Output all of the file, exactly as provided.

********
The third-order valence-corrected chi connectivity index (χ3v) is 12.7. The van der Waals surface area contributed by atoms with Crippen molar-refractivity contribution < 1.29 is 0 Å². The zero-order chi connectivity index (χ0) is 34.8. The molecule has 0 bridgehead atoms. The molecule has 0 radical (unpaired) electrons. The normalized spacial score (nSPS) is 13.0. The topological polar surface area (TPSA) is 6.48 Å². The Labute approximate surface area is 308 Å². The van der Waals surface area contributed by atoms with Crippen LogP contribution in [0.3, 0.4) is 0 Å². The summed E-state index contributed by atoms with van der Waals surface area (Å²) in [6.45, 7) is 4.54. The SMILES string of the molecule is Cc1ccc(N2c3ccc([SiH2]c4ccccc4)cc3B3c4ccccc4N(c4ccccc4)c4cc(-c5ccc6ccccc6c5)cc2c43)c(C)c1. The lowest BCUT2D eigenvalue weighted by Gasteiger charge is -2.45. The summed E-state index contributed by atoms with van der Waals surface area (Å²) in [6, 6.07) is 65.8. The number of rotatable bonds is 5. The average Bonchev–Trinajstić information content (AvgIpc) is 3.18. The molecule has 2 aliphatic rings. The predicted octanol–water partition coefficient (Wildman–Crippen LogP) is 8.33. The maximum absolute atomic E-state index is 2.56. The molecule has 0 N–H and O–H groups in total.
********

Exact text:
The third-order valence-corrected chi connectivity index (χ3v) is 12.7. The van der Waals surface area contributed by atoms with Crippen molar-refractivity contribution < 1.29 is 0 Å². The zero-order chi connectivity index (χ0) is 34.8. The molecule has 0 bridgehead atoms. The molecule has 0 radical (unpaired) electrons. The normalized spacial score (nSPS) is 13.0. The topological polar surface area (TPSA) is 6.48 Å². The Labute approximate surface area is 308 Å². The van der Waals surface area contributed by atoms with Crippen LogP contribution in [0.3, 0.4) is 0 Å². The summed E-state index contributed by atoms with van der Waals surface area (Å²) in [6.45, 7) is 4.54. The SMILES string of the molecule is Cc1ccc(N2c3ccc([SiH2]c4ccccc4)cc3B3c4ccccc4N(c4ccccc4)c4cc(-c5ccc6ccccc6c5)cc2c43)c(C)c1. The lowest BCUT2D eigenvalue weighted by Gasteiger charge is -2.45. The summed E-state index contributed by atoms with van der Waals surface area (Å²) in [6, 6.07) is 65.8. The number of rotatable bonds is 5. The average Bonchev–Trinajstić information content (AvgIpc) is 3.18. The molecule has 2 aliphatic rings. The predicted octanol–water partition coefficient (Wildman–Crippen LogP) is 8.33. The maximum absolute atomic E-state index is 2.56. The molecule has 0 N–H and O–H groups in total.